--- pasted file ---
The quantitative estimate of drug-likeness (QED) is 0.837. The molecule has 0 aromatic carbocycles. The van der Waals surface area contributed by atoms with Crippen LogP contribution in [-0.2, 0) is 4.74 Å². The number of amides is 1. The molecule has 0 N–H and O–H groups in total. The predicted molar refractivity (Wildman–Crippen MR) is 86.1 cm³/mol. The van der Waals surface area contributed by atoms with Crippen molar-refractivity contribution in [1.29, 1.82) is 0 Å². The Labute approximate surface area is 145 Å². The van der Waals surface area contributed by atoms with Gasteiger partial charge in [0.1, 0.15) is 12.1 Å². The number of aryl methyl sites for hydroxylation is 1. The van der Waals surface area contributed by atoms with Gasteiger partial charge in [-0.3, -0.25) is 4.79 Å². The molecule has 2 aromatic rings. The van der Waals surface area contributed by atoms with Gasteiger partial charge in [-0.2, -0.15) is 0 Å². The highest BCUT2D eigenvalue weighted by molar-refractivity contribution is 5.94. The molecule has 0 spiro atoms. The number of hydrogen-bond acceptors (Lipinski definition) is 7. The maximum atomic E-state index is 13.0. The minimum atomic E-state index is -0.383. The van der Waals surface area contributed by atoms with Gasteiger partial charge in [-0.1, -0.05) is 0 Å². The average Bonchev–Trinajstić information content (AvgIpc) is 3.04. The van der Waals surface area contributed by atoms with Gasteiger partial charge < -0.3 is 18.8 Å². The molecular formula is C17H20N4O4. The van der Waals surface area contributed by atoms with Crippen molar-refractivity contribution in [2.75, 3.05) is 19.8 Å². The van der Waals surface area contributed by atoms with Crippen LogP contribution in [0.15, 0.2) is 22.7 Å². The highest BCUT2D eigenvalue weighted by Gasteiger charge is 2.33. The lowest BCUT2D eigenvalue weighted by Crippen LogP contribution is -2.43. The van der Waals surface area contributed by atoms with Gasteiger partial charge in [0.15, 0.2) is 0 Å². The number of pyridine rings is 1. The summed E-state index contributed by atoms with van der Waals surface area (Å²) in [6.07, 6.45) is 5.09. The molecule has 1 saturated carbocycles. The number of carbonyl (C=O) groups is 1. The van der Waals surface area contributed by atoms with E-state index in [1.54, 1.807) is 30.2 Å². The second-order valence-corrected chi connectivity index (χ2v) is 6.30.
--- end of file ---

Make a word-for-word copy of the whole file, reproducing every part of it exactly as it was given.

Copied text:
The quantitative estimate of drug-likeness (QED) is 0.837. The molecule has 0 aromatic carbocycles. The van der Waals surface area contributed by atoms with Crippen LogP contribution in [-0.2, 0) is 4.74 Å². The number of amides is 1. The molecule has 0 N–H and O–H groups in total. The predicted molar refractivity (Wildman–Crippen MR) is 86.1 cm³/mol. The van der Waals surface area contributed by atoms with Crippen molar-refractivity contribution in [1.29, 1.82) is 0 Å². The Labute approximate surface area is 145 Å². The van der Waals surface area contributed by atoms with Gasteiger partial charge in [0.1, 0.15) is 12.1 Å². The number of aryl methyl sites for hydroxylation is 1. The van der Waals surface area contributed by atoms with Gasteiger partial charge in [-0.3, -0.25) is 4.79 Å². The molecule has 2 aromatic rings. The van der Waals surface area contributed by atoms with Gasteiger partial charge in [-0.2, -0.15) is 0 Å². The highest BCUT2D eigenvalue weighted by molar-refractivity contribution is 5.94. The molecule has 0 spiro atoms. The number of hydrogen-bond acceptors (Lipinski definition) is 7. The maximum atomic E-state index is 13.0. The minimum atomic E-state index is -0.383. The van der Waals surface area contributed by atoms with Gasteiger partial charge in [-0.1, -0.05) is 0 Å². The average Bonchev–Trinajstić information content (AvgIpc) is 3.04. The van der Waals surface area contributed by atoms with Gasteiger partial charge < -0.3 is 18.8 Å². The molecular formula is C17H20N4O4. The van der Waals surface area contributed by atoms with Crippen molar-refractivity contribution in [2.75, 3.05) is 19.8 Å². The van der Waals surface area contributed by atoms with Crippen LogP contribution in [0.15, 0.2) is 22.7 Å². The highest BCUT2D eigenvalue weighted by Gasteiger charge is 2.33. The lowest BCUT2D eigenvalue weighted by Crippen LogP contribution is -2.43. The van der Waals surface area contributed by atoms with Gasteiger partial charge in [0.15, 0.2) is 0 Å². The number of pyridine rings is 1. The summed E-state index contributed by atoms with van der Waals surface area (Å²) in [6.07, 6.45) is 5.09. The molecule has 1 saturated carbocycles. The number of carbonyl (C=O) groups is 1. The van der Waals surface area contributed by atoms with E-state index in [1.54, 1.807) is 30.2 Å². The second-order valence-corrected chi connectivity index (χ2v) is 6.30.